Whether you happen to be an artist, admirer of the arts, or both, the West Valley awaits you. Host to a robust skilled workforce, employment opportunities, high-end housing and dining experiences, the West Valley has another key asset. Arts and culture. Both of which are deeply embedded and supported by diverse and dedicated organizations and institutions. And together, they’re propelling the economy and quality of life forward in the West Valley.
“A vibrant quality of life is what most businesses and families look for when relocating to a new area,” says Bernadette Carroll, executive director of the West Valley Arts Council. “The West Valley Arts Council (WVAC) was born out of the need for arts and culture in the West Valley. Before there were City Arts Commissions, WVAC was the cultural connector to the cities, schools and local businesses.”
Recently awarded the 2019 Best of the West Award for its work in the community, WVAC serves as a prime example, celebrating 50 years of artistic cultivation in the West Valley.
Established in 2006, WHAM is another notable West Valley incubator for artists. The non-profit art organization represents upwards of 150 artists, many of whom have studios at WHAM.
“WHAM provides not only traditional art classes to adults and children but works with underserved populations to give them the means to be an active part of our society,” explains Connie Whitlock, executive director of WHAM. “WHAM’s 501c3 non-profit certification brings art education to our community.”
As part of WHAM’s community engagement, free classes are available to veterans. “Art: A Path To Healing” is offered once a month (with lunch) to veterans and first responders taught by professional artists to help prepare the veteran with a way to relieve stress,” Whitlock says.
WHAM also hosts “Finding Your Hidden Talent” for adaptive groups and “Creative Mindful Art” for people with Dementia.
Both Peoria-based powerhouses TheaterWorks and Arizona Broadway Theatre (ABT) have been enriching the West Valley performance arts offerings for over a decade.
“TheaterWorks was founded in 1986 by twelve people who believed in the work of our founder David Wo and knew the West Valley needed a theater,” says Cate Hinkle, managing director of TheaterWorks. “After mortgaging their homes and renting out a barn, they created one of the only sources for performing arts in the West Valley at the time. The 2019-20 season marks the 34th season running.”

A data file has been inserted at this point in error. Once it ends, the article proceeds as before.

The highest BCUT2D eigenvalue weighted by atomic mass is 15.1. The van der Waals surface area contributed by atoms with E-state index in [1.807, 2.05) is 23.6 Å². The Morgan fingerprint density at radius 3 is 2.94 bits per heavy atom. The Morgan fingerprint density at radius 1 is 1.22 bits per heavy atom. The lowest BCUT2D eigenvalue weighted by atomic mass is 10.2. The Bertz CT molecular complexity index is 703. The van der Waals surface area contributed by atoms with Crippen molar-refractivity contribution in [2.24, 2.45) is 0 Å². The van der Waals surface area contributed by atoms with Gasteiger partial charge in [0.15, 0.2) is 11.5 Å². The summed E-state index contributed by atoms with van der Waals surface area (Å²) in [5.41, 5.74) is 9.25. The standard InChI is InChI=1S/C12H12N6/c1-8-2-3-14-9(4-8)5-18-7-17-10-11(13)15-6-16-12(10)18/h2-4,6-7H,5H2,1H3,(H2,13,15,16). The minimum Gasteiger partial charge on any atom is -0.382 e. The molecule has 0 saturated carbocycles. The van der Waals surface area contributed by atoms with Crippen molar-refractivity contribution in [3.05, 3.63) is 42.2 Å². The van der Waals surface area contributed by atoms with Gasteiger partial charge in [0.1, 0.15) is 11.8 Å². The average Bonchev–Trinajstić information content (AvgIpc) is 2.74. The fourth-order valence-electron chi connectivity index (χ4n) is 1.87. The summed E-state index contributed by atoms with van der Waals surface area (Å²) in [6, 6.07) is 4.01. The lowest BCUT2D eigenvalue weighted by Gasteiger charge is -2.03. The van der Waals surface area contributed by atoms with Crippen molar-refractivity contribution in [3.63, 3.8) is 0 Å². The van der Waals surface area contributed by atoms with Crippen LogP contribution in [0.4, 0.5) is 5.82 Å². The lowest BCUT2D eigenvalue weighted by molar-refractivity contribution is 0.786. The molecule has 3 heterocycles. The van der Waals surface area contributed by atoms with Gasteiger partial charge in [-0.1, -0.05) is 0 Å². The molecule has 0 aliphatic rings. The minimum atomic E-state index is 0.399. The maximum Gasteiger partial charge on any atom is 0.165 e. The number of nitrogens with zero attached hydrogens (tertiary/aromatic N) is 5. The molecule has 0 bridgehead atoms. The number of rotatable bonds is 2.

As the West Valley’s premier high-end “grab dinner and a show!” experience, ABT has been entertaining Valley residents for 15 years.
“ABT is an all-in-one entertainment experience with a national reputation for drawing top talent,” says Brad York, marketing director for Arizona Broadway Theatre. “ABT’s creative team, led by Cassandra Klaphake and Associate Artistic Director Kurtis Overby, hold bi-annual auditions in New York City as well as regular local auditions in Arizona — casting the best actors, singers and dancers.”
While entertaining West Valley families is certainly a function of these local performance art entities, fostering and providing performance opportunities serve as an additional priority.
“Over the past two years, the reception to HyRev, the ABT theatre’s new elite performance troupe, has been remarkable,” York says. “With over 60 talented kids enrolled from across the Valley, the program has become an essential element in improving the quality of life for our community by providing a local, home-grown outlet for kids to learn and grow through the enriching power of the performing arts.”
Theatre work offers and produces full seasons of theater with youth theater (YouthWorks), puppet theater (PuppetWorks), youth education camps and classes (Kids Alive! and SummerWorks Academy) and (AdaptiveWorks) and educational programming for adults over 50 (Broadway Sr.).
“TheaterWorks welcomed 8,000 school-aged youth to field trip performances, hundreds of young people to its YouthWorks Academy classes and camps, more than a hundred young people to its stages, and is drawing more families than ever before,” Hinkle says.
Alone, the West Valleys arts and culture provisions are plentiful and unique in their offerings. Together, they serve as a greater gateway to economic growth and possibility.
WVAC coordinates a national five-year study for the Americans for the Arts/Arts and Economic Prosperity Study for the West Valley. “Our regional Arizona data collecting showed that nonprofit arts and culture organizations and their audiences contributed nearly $23 million in direct economic activity in the West Valley in 2015,” Carroll says, “generating more than $2.5 million in local and state government revenues.”
WVAC’s next study is slated for 2020.
“The West Valley has a deep-rooted sense of community,” Hinkle says. “There is a small-town feel but with the growth of a big city. Everyone has a huge sense of pride about living in the area and around the history and great sense of enthusiasm in the future.”
“The West Valley is a prime location to cultivate art, artists and host artistic culture and talent, and will continue to be as the population flourishes,” Whitlock says. “bringing more and more people into this area.”